Casas del Bosque Reserva Carmenere 2019
Deep red with a garnet hue. Aromas reminiscent of black cherries, plums and dry leaves with a hint of green bell pepper are complemented with tertiary notes of chocolate and spice. This Carmenère is soft and plump, with supple tannins and good length.
A perfect match with Peruvian “seco de cordero,” or other lamb dishes such as minced lamb kebabs with “salsa verde”, mint or coriander. Smoky bacon, peppers, zucchini and eggplant too. Fresh chilies, as used in Mexican or even certain types of Thai food.
Critical AcclaimAll Vintages
This has a fragrant nose of fern, moss, bramble bush, raspberries and wild herbs. It’s medium-to full-bodied with firm, silky tannins and fresh acidity. Juicy.
Full bodied and balanced, this red opens with aromas of rose petals, plum, and struck match. The palate features concentrated blackberry, plums and meaty flavors with just enough acidity to lift it up. It has supple tannins and a good finish with dark-chocolate notes. Best Buy.
Casas del Bosque winery and vineyards are located in the Casablanca Valley. At just over 900 ft above sea level, and about 12 miles inland from the Pacific, the climate is ideal for producing cool climate wines; the estate vineyards are planted to Chardonnay, Riesling and Sauvignon Blanc, Syrah and Pinot Noir. The Carménère and Cabernet Sauvignon red wines come from the Rapel and Maipo valleys where they contract specific vineyards sites for their wines.
About the Winemaker - Meinard Jan Bloem
Meinard was born and grew up in The Netherlands. He arrived in Chile in 1995, and very quickly decided to make it his new home. He now regards himself as more Chilean than Dutch. He decided to become a winemaker and went to study at the Universidad Católica in Chile, where he graduated as best student in the history of his Faculty. After completing his study in Santiago he went to Montpellier and Geisenheim (Germany) to obtain a Master’s Degree in Viticulture and Enology. He also had the chance to work with such renowned people in the world of Pinot Noir as Greg La Follette, Stefan Dorst (Weingut Friedrich Becker) or Sylvain Pitiot at the famous Domaine du Clos de Tart in Burgundy. In Germany he trained at Weingut Dr. Bürklin-Wolf, producing some of the worlds best dry Rieslings.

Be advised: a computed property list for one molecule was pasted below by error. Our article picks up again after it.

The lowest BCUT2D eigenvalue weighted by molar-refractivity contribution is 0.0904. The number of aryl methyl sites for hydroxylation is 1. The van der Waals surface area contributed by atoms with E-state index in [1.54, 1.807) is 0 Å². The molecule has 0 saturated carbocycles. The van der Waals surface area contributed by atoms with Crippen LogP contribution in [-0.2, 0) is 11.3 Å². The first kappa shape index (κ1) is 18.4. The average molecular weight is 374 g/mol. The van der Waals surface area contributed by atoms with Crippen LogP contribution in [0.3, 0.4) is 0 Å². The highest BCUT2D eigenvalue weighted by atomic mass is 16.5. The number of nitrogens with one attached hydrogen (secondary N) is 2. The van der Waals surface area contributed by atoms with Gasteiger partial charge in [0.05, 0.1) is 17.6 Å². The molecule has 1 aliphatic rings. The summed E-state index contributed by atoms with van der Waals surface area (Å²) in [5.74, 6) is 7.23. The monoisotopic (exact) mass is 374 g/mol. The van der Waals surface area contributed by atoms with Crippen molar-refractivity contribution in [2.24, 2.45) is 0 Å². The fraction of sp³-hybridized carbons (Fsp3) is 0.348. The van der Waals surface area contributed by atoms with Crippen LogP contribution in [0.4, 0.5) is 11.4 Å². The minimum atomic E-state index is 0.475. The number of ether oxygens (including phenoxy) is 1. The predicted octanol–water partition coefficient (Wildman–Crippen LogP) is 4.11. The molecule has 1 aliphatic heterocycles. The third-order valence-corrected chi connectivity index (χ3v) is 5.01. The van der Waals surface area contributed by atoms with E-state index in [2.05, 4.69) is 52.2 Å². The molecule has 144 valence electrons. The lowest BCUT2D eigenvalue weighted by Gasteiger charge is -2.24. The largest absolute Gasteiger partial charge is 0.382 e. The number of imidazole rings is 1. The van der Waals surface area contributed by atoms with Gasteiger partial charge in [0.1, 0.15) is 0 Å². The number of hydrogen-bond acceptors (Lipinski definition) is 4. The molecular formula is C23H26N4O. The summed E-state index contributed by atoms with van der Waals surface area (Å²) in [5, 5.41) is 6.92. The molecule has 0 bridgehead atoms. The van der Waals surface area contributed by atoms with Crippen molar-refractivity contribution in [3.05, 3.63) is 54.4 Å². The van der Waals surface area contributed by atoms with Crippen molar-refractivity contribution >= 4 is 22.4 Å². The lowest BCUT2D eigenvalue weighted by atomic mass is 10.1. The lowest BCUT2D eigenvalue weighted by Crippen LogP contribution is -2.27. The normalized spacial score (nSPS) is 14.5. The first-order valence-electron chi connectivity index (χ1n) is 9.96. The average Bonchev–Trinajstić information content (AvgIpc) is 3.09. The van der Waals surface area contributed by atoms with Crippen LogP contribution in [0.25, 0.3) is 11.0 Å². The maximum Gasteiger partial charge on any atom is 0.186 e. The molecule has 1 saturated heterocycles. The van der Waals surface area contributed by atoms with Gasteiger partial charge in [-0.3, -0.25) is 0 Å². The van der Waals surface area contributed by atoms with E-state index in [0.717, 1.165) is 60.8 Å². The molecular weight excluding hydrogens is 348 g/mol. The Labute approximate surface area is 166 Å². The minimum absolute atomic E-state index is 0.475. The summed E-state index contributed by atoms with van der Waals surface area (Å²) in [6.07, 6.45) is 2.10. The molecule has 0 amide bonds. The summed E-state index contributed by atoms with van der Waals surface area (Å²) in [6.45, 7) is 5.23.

Having worked several years at a small vineyard and winery, running everything from viticulture to sales, in 2016 he was ready for a bigger challenge. Having been called by Tim Atkin MW one of “the younger generation of winemakers [that] is taking the country to new levels,” and since the only two Sauvignon Blancs he had ever made are still amongst the 10 best from Chile according to Wine Spectator, the decision to hire him at Casas del Bosque was an easy one. He’s one of the few winemakers in Chile who feel more confident in the vineyard than in the cellar, is fluent in six languages and in his free time enjoys riding -and occasionally crashes- a motorcycle.
Touching the Pacific in the west and stretching up into the Andes on its eastern side, the Rapel Valley is one of the more substantial fine red wine producing regions of Chile and contains both the Colchagua Valley in its south and west and the Cachapoal in its north and east. While it is recognized for its exceptional warm-climate reds, the region does produce some fine Pinot noir and Sauvignon blanc on its coastal side.
Some of the country’s finest Cabernet Sauvignon comes from the Rapel’s Andean foothills—with significant individualized smaller zones already identified. Soils here are mixtures of loam, clay, and sand; Cabernet Sauvignon, Carmenère, and Merlot are the most prolific varieties throughout the region.
Dark, full-bodied and herbaceous with a spicy kick, Carménère found great success with its move to Chile in the mid-19th century. However, the variety went a bit undercover until 1994 when many plantings previously thought to be Merlot, were profiled as Carménère. Somm Secret— Carménère is both a progeny and a great-grandchild of the similarly flavored Cabernet Franc.